A snapshot of the struggle between labor and management that is both timeless and distinctly of its time.
There is a certain breathlessness about the summer after high school, which “Mystic Pizza” captures with an effortless charm.
Childhood is officially behind. Adulthood is still a mystery, but one that it is now possible to begin solving. Romance still has the intensity of a teenage crush, but for some teenagers it also begins to require a certain idealism; the loved one must be not merely perfect, but good.
The movie takes place in a fishing town named Mystic, Conn., where many of the year-round people are Portuguese-American, and the summer people have names like Charles Gordon Winsor. It is about three girls who work in the Mystic Pizzeria, famous for the secret ingredients in its special sauce. Two of the girls are sisters, the third is their best friend, and the movie begins when the best friend walks away from the altar and leaves her fiance standing there.
Her name is JoJo Barboza (Lili Taylor). She simply can’t face marriage. She loves Bill (Vincent D’Onofrio), but she’s not ready for a permanent commitment. Her problem is, like, he really turns her on, but he doesn’t believe in sex until after marriage. Is she ready to marry him just to get him into bed? Not quite. JoJo doesn’t plan to go on to college, and her dream is to someday inherit the secret pizza sauce from Leona (Conchata Ferrell), and run the pizzeria herself.
He’s tall, preppy, cool and able to almost hit three bull’s-eyes on the dart board while drinking a shot of tequila before every dart.
This may not seem like a skill that prepares him for life, but Daisy picks him up, and before long they are more or less in love. He is a very rich kid named, of course, Charles Gordon Winsor (Adam Storke), and he is in law school, he says, although actually he has been thrown out of law school for cheating, and that is why he can devote so much time to his dart game.
Kat, meanwhile, is baby-sitting for a 30-year-old Yale graduate who is an architect rehabbing a local landmark. She’s been accepted to Yale for the fall, and so they have that in common. Also reckless romanticism. His name is Tim (William R. Moses), his wife is in Europe, and Kat falls head over heels in idealism with him. They have long talks about Important Subjects, she impresses him with her intelligence, and she is so fresh and pretty that perhaps he is more easily impressed than he should be.
She loves his baby, too. She projects herself into his life, declares him to be good and true, and tries not to think too much about his absent wife. Perhaps - she snatches at straws - they’re going to be divorced.
“Mystic Pizza” takes these three couples and follows them through several months. Each romance turns into a hard lesson to be learned, but one of the nice qualities of this movie is how lightly it moves on its feet. It doesn’t hammer its points home, it doesn’t go for big, telegraphed scenes of heartbreak, and its single best scene is used to make a fairly subtle ethical point.
The rich kid has brought the poor Portuguese-American girl home to have dinner with his family, and in the middle of the dinner the kid explodes at an “insult” to his girl, and attacks all of the relatives for being complacent, racist, stupid snobs. Then he pulls the tablecloth out from under all the dishes and storms out of the house, perhaps expecting to be followed by an adoring girl who admires him for sticking up for her.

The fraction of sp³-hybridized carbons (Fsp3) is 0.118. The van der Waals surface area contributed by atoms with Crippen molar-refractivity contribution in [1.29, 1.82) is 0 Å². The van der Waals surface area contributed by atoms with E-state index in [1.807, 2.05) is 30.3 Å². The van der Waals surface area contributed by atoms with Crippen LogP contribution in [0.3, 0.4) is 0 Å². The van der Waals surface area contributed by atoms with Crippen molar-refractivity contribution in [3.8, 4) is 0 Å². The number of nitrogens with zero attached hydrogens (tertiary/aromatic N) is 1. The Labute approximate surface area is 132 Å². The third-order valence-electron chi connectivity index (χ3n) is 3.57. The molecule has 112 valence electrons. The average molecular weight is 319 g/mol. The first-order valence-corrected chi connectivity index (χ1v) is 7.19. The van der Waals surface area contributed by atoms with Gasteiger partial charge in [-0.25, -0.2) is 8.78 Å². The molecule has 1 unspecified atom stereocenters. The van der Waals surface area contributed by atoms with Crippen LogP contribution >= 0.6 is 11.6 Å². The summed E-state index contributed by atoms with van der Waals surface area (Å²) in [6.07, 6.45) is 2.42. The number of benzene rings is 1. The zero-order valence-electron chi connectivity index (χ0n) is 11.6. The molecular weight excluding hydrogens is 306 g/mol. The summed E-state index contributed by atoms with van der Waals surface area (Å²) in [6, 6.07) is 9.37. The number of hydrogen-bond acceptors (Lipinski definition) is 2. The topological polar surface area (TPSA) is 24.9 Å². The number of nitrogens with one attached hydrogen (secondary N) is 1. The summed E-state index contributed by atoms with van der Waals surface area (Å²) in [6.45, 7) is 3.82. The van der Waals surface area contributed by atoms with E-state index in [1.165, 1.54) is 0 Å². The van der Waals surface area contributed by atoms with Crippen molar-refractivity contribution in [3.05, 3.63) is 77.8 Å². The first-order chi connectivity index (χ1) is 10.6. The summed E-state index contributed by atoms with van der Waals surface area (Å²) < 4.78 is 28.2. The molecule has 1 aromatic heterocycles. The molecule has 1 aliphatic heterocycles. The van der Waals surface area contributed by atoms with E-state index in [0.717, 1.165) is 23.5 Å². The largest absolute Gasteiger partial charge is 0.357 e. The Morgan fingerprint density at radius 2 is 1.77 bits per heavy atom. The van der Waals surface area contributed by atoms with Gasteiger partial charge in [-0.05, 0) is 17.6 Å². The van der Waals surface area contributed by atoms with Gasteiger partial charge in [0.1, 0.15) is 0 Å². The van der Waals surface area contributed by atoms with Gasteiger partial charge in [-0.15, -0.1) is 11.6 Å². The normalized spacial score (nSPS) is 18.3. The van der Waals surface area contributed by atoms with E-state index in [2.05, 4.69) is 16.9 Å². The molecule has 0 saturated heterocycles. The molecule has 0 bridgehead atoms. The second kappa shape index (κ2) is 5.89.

But Daisy is not stupid, and she can read people better than Charles Gordon Winsor. She accuses him, accurately, of staging an embarrassing scene for his own self-aggrandizement, and concludes by telling him he is not good enough for her. This twist on the scene - passing up the obvious docu-drama piety in order to make a more difficult point - is typical of what’s best about this movie. The idea of three teenage girls and their first post-high school romances is a cliche, but “Mystic Pizza” does not treat it as one.
I have a feeling that “Mystic Pizza” may someday become known for the movie stars it showcased back before they became stars. All of the young actors in this movie have genuine gifts. Roberts is a major beauty with a fierce energy. Gish projects intelligence and stubbornness like a young Katharine Hepburn. And Taylor, who is given what’s intended as a more comic role, finds human comedy in her ongoing problems with the earnest and chaste Bill.
It’s fun to watch them work. Of the men, D’Onofrio, as Bill, has the best part to work with as he stubbornly explains how he doesn’t believe in sex without a commitment. Moses and Storke have less to work with; their roles are constructed out of obligatory emotions, in a movie that is really about women.
There are nice performances around the edges of this movie, too, by Ferrell (from “Heartland”) as the pizza cook with the secret, and by Louis Turenne as the local television gourmet, who turns up one fateful day to review the famous pizza.
“Mystic Pizza” does create the feeling of a small resort town and the people who live there and, amazingly, given the familiar nature of a lot of the material, it nearly always keeps us interested. That’s because the characters are allowed to be smart, to react in unexpected ways, and to be more concerned with doing the right thing than with doing the expedient or even the lustful thing.
The movie isn’t really about three girls in love; it’s about three girls discovering what their standards for love are going to be.
A nightmare movie ruled by nightmare logic, and gorgeous from start to finish.
From a childhood of pain, a lifetime of art.
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